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Thread: What DB should I be peaking at before mixing?

  1. #11
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    All great stuff, however no-one seems to have mentioned one very important (IME) point; frequencies below ~500 hz are going to push peak and lufs numbers up with the result that the whole mix and individual tracks will seem quiet to the human ear even when meters show red.

    So try this: put a low shelf on one track. Set it with the breakpoint in the 200-500 hz and watch the meter as you slowly bring down the low end. You should see the peak and/or lufs drop significantly. Don't leave it like that, it's just a tool to find out how much dynamic range is being taken up by the low frequency content of that track(the difference between eq'd reading and non eq'd reading). You will find you can increase the volume of the track now without creating overs on the main mix.

    This is one of the reasons that a commercial release with a lot of dynamic range can sound both louder and clearer. The low frequencies can both add "mud" or loss of clarity and reduce the total apparent volume by taking up much of the dynamic range with unneeded low frequency content.

    So start just as you have been doing-get a relative mix. Then start getting rid of un needed low end and compensating accordingly with the relative volumes as you go. You will end up having more volume and clarity on the main mix.
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  3. #12
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    Quote Originally Posted by Gtoboy View Post
    All great stuff, however no-one seems to have mentioned one very important (IME) point; frequencies below ~500 hz are going to push peak and lufs numbers up with the result that the whole mix and individual tracks will seem quiet to the human ear even when meters show red.

    So try this: put a low shelf on one track. Set it with the breakpoint in the 200-500 hz and watch the meter as you slowly bring down the low end. You should see the peak and/or lufs drop significantly. Don't leave it like that, it's just a tool to find out how much dynamic range is being taken up by the low frequency content of that track(the difference between eq'd reading and non eq'd reading). You will find you can increase the volume of the track now without creating overs on the main mix.

    This is one of the reasons that a commercial release with a lot of dynamic range can sound both louder and clearer. The low frequencies can both add "mud" or loss of clarity and reduce the total apparent volume by taking up much of the dynamic range with unneeded low frequency content.

    So start just as you have been doing-get a relative mix. Then start getting rid of un needed low end and compensating accordingly with the relative volumes as you go. You will end up having more volume and clarity on the main mix.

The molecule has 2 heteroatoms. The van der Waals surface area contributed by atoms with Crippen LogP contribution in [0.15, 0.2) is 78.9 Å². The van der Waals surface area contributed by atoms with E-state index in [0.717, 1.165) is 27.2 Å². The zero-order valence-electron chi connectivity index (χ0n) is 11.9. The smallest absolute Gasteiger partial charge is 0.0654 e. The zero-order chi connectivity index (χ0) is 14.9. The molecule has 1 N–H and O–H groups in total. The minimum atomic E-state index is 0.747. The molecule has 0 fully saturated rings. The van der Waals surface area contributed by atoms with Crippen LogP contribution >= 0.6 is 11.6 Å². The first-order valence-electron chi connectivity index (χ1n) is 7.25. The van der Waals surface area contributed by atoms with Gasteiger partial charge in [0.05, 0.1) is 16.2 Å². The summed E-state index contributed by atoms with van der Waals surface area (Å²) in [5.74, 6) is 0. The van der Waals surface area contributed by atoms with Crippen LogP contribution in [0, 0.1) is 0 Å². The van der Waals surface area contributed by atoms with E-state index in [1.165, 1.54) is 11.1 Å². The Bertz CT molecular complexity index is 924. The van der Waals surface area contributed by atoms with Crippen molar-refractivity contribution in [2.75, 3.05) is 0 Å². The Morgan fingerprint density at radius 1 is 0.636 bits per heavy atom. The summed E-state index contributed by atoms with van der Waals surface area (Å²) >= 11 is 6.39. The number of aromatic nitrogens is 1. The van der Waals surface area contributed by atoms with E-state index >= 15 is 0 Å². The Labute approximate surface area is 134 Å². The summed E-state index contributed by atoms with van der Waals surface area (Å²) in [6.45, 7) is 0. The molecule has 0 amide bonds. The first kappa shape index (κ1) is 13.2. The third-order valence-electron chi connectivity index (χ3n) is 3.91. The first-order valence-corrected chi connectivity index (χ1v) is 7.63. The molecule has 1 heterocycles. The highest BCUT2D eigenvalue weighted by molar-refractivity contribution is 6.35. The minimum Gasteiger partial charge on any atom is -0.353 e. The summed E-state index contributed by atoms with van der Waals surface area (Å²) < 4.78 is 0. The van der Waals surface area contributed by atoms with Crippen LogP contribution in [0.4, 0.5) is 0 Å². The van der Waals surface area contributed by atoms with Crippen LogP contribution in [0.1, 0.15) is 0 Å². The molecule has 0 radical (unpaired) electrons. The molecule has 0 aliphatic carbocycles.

Exactly, My point was that if the OP is not doing any subtractive EQing in the low end and low mids the meters are going to be booming. Putting a limiter on the mix buss is not the solution IMHO. I can't speak for other engineers I only put a console simulator on the mix buss.

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    You are confusing 'volume' with 'headroom'. Volume is a subjective effect of human hearing, and is produced in audio equipment by selecting higher or lower voltage levels, typically through (mostly) passive resistive channel 'faders'. Just to confuse matters still further 'volume' is not 'gain': the latter usually refers to the first stage of your mixer or chosen recording interface, it uses 'active' electronics and is the amount of electronic 'boost' you have to dial in to bring your mic (or whatever) into the voltage range your interface needs to operate properly. 'Headroom' is a somewhat ambiguous reference either to the 'blank space' you have in hand above your maximum recorded level before your mixer / gear hits distortion OR (and IMO more usefully) the difference between your wanted recorded sound and the unwanted background noise that is always present in any electronic equipment, including audio kit. There shouldn't be a problem when you get around to applying compression, EQ, etc. With analogue kit you just turn down the level ('volume') of the mix or discrete track you're sending to your compressor (or whatever), and with digital equipment you just 'de-amplify' i.e. fade that source as much as is necessary so that it comes back from your fx processor without hitting 'clip'. Generally it is better to start with a 'hot' signal at the first stage of the recording process, i.e. what you're sending to he mixer. You can always turn down the volume (voltage) of a 'hot' source so as not to 'bust' the next stage of processing. But if you record with an unnecessarily 'cold' i.e. weak signal, you are going to get proportionately more electronic or natural background noise in your finished product, which you will never be able to get rid of. True, all decent recording software now includes remarkably good 'noise reduction' options - as long as the noise is an unvarying constant, unlike human chit-chat or passing traffic - but it is still better to have 'swamped' the noise in the first place. Finally, in most analogue mixers at least, audible 'clipping' will not occur if your red light winks occasionally; like car speedometers, the manufacturer is 'playing safe'. In professional equipment, the nominal 'full deflection' signal is +4dBu, that's about 1.2 volts, (.775 volts for consumer devices) but in practice can peak much higher before anything nasty happens; in fact in the days of reel to reel tape we deliberately ran as 'hot' as we could get to feed the tape: the result sounded 'juicier', although you'd probably NOT want that in recording Classical music

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